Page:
• Raad (refugee from Iraq)

I would like to have more opportunity to improve my family life, career, and for my two children, both born in America.  Becoming a citizen will assist with completing college and I look forward to taking part in my community as a voter.

  • Maria

LI3, thank you very much for the help, especially with providing me the money [for citizenship application].  I was able to pass my test and I truly appreciate your support.  I hope you can continue to help more people like me who need it.  Thank you again and may God bless you.

  • Diana

It is important for me to become a U.S. Citizen so that I can stay here in the United States, close to my children and grandchildren who are all U.S. citizens.

  • Rosa

I spent more than 30 years living in the United States.  I feel part of this country all of my daughters are U.S. Citizens.  I want to start with English classes so I can help my family and give back to this beautiful country.  I plan to volunteer when I can use my native language.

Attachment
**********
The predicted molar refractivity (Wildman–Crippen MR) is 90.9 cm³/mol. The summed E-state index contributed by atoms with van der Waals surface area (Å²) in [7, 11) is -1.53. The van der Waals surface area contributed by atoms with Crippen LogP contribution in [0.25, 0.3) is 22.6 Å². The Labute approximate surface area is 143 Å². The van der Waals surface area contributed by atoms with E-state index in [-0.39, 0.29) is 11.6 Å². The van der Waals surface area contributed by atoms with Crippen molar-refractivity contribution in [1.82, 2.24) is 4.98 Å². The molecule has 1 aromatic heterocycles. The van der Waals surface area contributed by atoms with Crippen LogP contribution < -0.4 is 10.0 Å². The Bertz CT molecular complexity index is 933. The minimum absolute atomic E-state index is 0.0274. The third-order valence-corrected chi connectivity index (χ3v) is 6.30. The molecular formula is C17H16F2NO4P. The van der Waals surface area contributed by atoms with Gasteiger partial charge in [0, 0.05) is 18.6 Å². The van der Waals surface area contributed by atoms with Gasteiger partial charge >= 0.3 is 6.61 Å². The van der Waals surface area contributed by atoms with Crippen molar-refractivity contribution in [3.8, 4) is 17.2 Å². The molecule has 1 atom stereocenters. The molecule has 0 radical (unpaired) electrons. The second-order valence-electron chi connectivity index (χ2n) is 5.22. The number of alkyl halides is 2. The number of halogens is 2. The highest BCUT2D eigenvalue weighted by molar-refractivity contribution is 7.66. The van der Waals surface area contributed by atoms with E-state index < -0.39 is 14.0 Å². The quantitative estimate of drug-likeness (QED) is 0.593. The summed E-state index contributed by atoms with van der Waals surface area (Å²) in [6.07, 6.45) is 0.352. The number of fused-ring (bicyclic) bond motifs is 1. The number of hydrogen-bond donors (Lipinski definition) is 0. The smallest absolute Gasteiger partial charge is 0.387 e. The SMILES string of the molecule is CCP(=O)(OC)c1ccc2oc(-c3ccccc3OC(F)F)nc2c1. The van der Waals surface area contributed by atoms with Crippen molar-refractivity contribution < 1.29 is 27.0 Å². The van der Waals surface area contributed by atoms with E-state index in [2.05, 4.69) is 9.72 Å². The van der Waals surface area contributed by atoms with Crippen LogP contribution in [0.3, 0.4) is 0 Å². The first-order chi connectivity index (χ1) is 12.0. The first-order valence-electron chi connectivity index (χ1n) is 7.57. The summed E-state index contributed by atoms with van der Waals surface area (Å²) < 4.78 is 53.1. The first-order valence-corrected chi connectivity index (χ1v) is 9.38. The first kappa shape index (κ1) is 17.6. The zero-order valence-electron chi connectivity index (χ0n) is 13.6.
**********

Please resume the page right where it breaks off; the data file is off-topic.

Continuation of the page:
• Josepha

I very much appreciate the support of LI3 to help me pay for [citizenship application] costs.  I am also very appreciated of this country which is why I want to become a citizen.

  • Julian

I am very greatful for the scholarship as it is a big help to obtain my DACA. This is important to me because this is my opportunity to finish what I started.  I am/will be able to finish my career.  It is a nursing career.  If I cannot do this I will continue with a career in education.  I love to help people and being bilingual this will give me a bigger opportunity to help out in a better way.  Thank you so much for helping me on my way to a better life.

  • Olivier (brought to this country without documents as a young child)

I am very happy to become a citizen.  I will feel bigger and more confident.  I can go to school, get an education and get some benefits.  I will get English education so I can talk with everyone.

  • Esmerelda

Thank you so much for your support of my citizenship [application].  That would not be possible if not for your support.  With all my heart,

  • Claudia

I am very happy.  I am very close to becoming a citizen on August 12.  Thank you for your help.  With all my heart, God bless you always.

  • Antonio